Calcutta Coffee House Phoenix will rise

Rakhi Chakrabarty Kolkata

Large wooden doors, a time-worn staircase opens into a big hall buzzing with voices in a haze of smoke - the Albert Hall, famously known as the Coffee House.

The Coffee House on College Street in Kolkata turned 50 this year. But, it's older than that. It has been around since the 1940s. In 1958, the Indian Coffee Workers' Co-operative Society took it over from the Coffee Board. The Society still runs the place, a musty shadow of its glorious years. This year, a renovated Coffee House, threw open its doors to a brew of nostalgia.
Untill then, ravages of age marked its high ceiling, mildewed walls and wooden tables. Elderly turbaned waiters in dull white uniform and green cummerbund seemed remembrances of things past.

Patrons of the Coffee House reads like a list of the who's who from the world of art, culture and intelligentsia. The patrons could choose to sit in the House of Lords, the upper floor or the House of Commons, the floor beneath. It was christened  Coffee House by the central government  in 1947.

Later, the crème of Calcutta's intellectual landscape, Satyajit Ray, Amartya Sen, Utpal Dutt, Mrinal Sen, Ritwik Ghatak, Aparna Sen - all were regulars at the Coffee House as were firebrand Naxalite leaders in the 1960s and '70s. It was a hotbed of politics, its walls plastered with revolutionary posters and slogans pledging to bring in the revolution and change the world.

A young Buddhadeb Bhattacharjee, when he was in Presidency College, and other budding Marxists frequented the place. As West Bengal CM, he has not visited this  old haunt.

When poet Allen Ginsberg came to Calcutta in the summer of '62, he spent hours at the Coffee House discussing poetry with author Sunil Gangopadhyay, poet Shakti Chattopadhyay. But author Gunter Grass, reportedly, missed it. The old signs were missing.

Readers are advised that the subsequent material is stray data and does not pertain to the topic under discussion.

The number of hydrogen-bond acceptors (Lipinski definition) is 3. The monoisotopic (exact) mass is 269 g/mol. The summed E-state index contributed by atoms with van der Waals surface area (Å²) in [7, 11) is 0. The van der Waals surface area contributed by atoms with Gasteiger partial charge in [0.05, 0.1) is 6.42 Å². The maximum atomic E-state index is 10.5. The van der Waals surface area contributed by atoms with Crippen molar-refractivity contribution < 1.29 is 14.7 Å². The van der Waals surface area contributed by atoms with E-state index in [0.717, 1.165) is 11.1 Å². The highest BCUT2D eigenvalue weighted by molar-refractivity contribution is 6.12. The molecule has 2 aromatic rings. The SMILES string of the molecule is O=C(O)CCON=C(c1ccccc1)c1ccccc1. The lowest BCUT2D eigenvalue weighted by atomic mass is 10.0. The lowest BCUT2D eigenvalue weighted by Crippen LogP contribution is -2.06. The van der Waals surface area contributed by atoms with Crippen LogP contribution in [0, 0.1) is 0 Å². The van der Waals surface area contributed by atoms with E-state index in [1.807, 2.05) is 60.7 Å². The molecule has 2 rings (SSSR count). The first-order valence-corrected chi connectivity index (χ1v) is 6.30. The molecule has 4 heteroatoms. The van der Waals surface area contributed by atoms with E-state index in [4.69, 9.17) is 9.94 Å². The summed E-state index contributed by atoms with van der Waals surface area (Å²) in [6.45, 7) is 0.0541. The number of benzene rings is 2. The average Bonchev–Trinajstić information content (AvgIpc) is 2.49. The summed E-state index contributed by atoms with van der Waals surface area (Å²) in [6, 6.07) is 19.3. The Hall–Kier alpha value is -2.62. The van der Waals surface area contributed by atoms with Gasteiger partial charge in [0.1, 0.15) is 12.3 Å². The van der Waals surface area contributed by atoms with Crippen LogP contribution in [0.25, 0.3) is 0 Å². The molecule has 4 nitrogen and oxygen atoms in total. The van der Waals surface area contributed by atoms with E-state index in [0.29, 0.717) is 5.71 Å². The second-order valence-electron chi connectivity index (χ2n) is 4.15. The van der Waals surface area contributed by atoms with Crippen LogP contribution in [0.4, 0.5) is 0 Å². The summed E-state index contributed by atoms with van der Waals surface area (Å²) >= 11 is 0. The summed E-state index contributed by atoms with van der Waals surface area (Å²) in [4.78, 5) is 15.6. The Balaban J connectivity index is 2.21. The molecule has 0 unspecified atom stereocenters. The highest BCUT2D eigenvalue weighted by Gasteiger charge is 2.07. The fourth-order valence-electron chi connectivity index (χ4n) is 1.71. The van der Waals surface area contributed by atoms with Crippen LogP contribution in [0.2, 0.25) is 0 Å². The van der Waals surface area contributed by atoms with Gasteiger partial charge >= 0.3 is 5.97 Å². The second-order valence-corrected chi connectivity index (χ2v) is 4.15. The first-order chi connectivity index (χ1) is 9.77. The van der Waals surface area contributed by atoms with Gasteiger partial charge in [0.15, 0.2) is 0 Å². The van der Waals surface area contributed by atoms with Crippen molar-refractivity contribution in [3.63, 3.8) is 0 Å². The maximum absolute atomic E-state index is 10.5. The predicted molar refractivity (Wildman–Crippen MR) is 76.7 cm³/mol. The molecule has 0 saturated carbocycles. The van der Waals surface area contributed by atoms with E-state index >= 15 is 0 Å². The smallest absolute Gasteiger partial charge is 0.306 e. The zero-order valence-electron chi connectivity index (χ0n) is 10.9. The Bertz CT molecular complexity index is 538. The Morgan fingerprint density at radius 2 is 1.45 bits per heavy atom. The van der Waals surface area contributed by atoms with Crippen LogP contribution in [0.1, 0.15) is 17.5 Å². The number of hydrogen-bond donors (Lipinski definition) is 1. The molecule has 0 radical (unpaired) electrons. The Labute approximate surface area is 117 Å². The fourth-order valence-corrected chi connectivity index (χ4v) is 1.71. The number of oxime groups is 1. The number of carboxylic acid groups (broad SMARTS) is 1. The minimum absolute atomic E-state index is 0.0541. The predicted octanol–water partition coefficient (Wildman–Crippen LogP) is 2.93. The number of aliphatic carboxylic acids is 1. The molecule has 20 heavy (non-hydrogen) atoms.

It was a common sight to see Manna Dey break into a song while trying to compose the lines of a new number. At another table, actor Soumitra Chattopadhyay and Nirmalya Acharya would be engrossed in discussions for launching a new magazine - Ekkhon.

While in Calcutta, film director James Ivory wanted to meet Satyajit Ray. Ivory recounted to author, Amitav Ghosh, "While I was in Calcutta I just decided to call him. Just to meet him, but also to ask if it would be possible to see Jalsaghar... He was in the phone book, so I just called him up and told him who I was. He said fine, he would try and arrange Jalsaghar for me. We agreed to meet in a coffee house and I went there. He was alone and we talked."

Manna Dey's eponymous song - Coffee Houser shei addata aaj aar nei, aaj aar nei/ Kothay hariye gelo shonali bikel gulo shei (Those addas of Coffee House are no longer there/ Those golden evenings are lost) - rings more true than ever.

Much has changed. The brew of high brow intellectualism, aesthetic thresholds crossed, fire of young revolutionaries on a mission to change the world, a rainbow of idealism, dreams of the youth, living bohemian fantasies, easy familiarity with the famous, simplicity of celebrity, have all faded away.

Yet, there is still something about the place that captivates. It offers the comfort of continuum. And, more importantly, it still doesn't burn a hole in your pocket like the new-fangled 'bourgeois' coffee joints. The menu still remains the same with a later addition of 'Chinese' (just like the coloured plastic chairs which stick out like sore thumbs) - a rare sign of changing times here.

A sip on the Coffee House's signature Infusion (strong, dark coffee) and a bite into its chicken sandwich and realisation dawns - deliciously simple things of life come quite cheap! The Afghani chicken still rages on as a favourite. You can still sit here for hours without ordering anything. Nobody will ask you to get up and leave. Rather, you have the luxury to get irritated if the waiter disturbs your train of thoughts to ask if he can get you something. And, he won't mind.

Situated right opposite Presidency College with the Calcutta University a stone's throw away, this legendary Coffee House is still the haunt of students, teachers, journalists, Left intellectuals and a rendezvous for the ultra-Left, too. Yet it's not like yesterday anymore. The sheen has worn away. The swanky, high-end coffee joints that dot the city's landscape seem more attractive. But, the new look and renovation has raised hopes. With its mix of heritage and modernity, the Coffee House is making another attempt to revive its hallowed past. Will it?

 

This story is from the print issue of Hardnews: OCTOBER 2009